Going forward, I am planning to write more about Fusion Middleware 10g, Fusion Middleware 11g and Oracle Database 11g. These are the areas that I am developing more interest now-a-days. I am currently working on Fusion Middleware 10g. First of all, I am learning these new software. And when I write here I feel my knowledge level increases. The first Fusion Middleware component that I am going to write about is Oracle Directory Server and Oracle Internet Directory. Both are LDAP Directories from Oracle and part of Fusion Middleware (Why two LDAP Directories as part of Fusion Middleware? – Think about it).
I worked in multiple LDAP Directories during the last few years. A LDAP Directory is software that stores information or entries or data in a tree like format for easy access, it is based on a standard. As per my experience with LDAP Directories, these are the major LDAP directories:
- Oracle Directory Server (earlier Sun Java/Iplanet Directory)
- Novell’s eDirectory (earlier NDS)
- Microsoft’s Active Directory (AD)
- Oracle Internet Directory (OID)
Among these, I like Sun Java Directory (now, Oracle Directory Server) the most. It is because I worked on it first and it was from Sun, standards based, and works well in heterogeneous environments. There are other various reasons, but we will talk more about Oracle Internet Directory here.
What is Oracle Internet Directory?
Oracle Internet Directory is a LDAP Version 3 Compliant Directory Server from Oracle Corporation. Oracle Internet Directory (OID) is used in most of the Oracle Components (such as Oracle Single Sign On) and is one of the primary components delivered as part of the Fusion Middleware.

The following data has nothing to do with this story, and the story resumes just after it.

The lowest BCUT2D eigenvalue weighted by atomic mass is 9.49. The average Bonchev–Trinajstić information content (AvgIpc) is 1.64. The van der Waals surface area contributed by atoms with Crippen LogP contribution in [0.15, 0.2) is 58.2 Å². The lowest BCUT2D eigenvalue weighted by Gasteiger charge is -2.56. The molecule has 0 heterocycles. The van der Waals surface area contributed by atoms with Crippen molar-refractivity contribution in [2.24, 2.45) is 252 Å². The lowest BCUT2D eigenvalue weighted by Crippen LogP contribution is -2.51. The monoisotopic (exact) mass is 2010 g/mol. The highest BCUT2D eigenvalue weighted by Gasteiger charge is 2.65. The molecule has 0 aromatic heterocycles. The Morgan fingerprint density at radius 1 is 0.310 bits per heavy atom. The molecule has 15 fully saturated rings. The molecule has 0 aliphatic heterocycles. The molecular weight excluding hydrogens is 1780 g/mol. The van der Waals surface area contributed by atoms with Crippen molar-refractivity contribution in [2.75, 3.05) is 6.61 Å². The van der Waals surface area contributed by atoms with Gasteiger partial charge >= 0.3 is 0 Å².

OID is used to integrate Oracle Middleware and applications and mainly used with Oracle Applications. Oracle Internet Directory stores its data in an Oracle Database. The directory store is an Oracle Database. Oracle Database is a required component to run Oracle Internet Directory. This is one of the major differences among the remaining four major LDAP directory servers.
New Features of OID in Fusion Middleware 11g
OID is delivered by Oracle for the use of Oracle Identity Management. This was part of the Oracle Application Server “Application Infrastructure” Component. So, Oracle Internet Directory is not a new component that is delivered as part of Fusion Middleware. It was already there in Version 10g as well.
I am currently working on Oracle Internet Directory Version 10.1.4.2.0. Fusion middleware version of Oracle Internet Directory is called 11.1.1. There are few improvements between these two versions. I noticed that the improvements lie on these lines
1. Manageability Features
Oracle Directory Services Manager and integration with Weblogic Admin Server are the major changes in the OID Version 11.1.1. Fusion Middleware is Weblogic-Centric. So it is time to learn Weblogic again. Oracle Process Manager and Notification Server (OPMN) is still used in Fusion Middleware for managing OID, as well as other components.
ODSM (Oracle Directory Services Manager) is replacing Oracle Directory Manager (oidadmin). ODSM is a new web-based management tool for managing Oracle Internet Directory in Fusion Middleware 11g.
2. Replication Features
One of the important features that you can setup is a multi-master replication using LDAP based replica model. In earlier versions, it was not possible. Earlier you need to use ASR based replication to setup a multi-master replication. Now it is possible to setup multi-master replication using LDAP based replication.
3. Instance Configuration
There are changes in configset information. Now every instance can have a separate rootDSE information. This was one of the major issue in earlier version. I need to explore this option more. I will write more about this later.
A last important note is: why Oracle is delivering two separate LDAP Directories now as part of Fusion Middleware 11g or as part of its Directory Services Offerings. Why Oracle supports Oracle Directory Server and Oracle Internet Directory? This is because; Oracle Applications are tightly integrated with Oracle Internet Directory. For Example, Oracle Single Sign On needs Oracle Internet Directory. This is one of the reasons Oracle is unable to move to Oracle Directory Server. Let’s hope this will soon change.
Let’s talk more about OID in coming weeks. Until then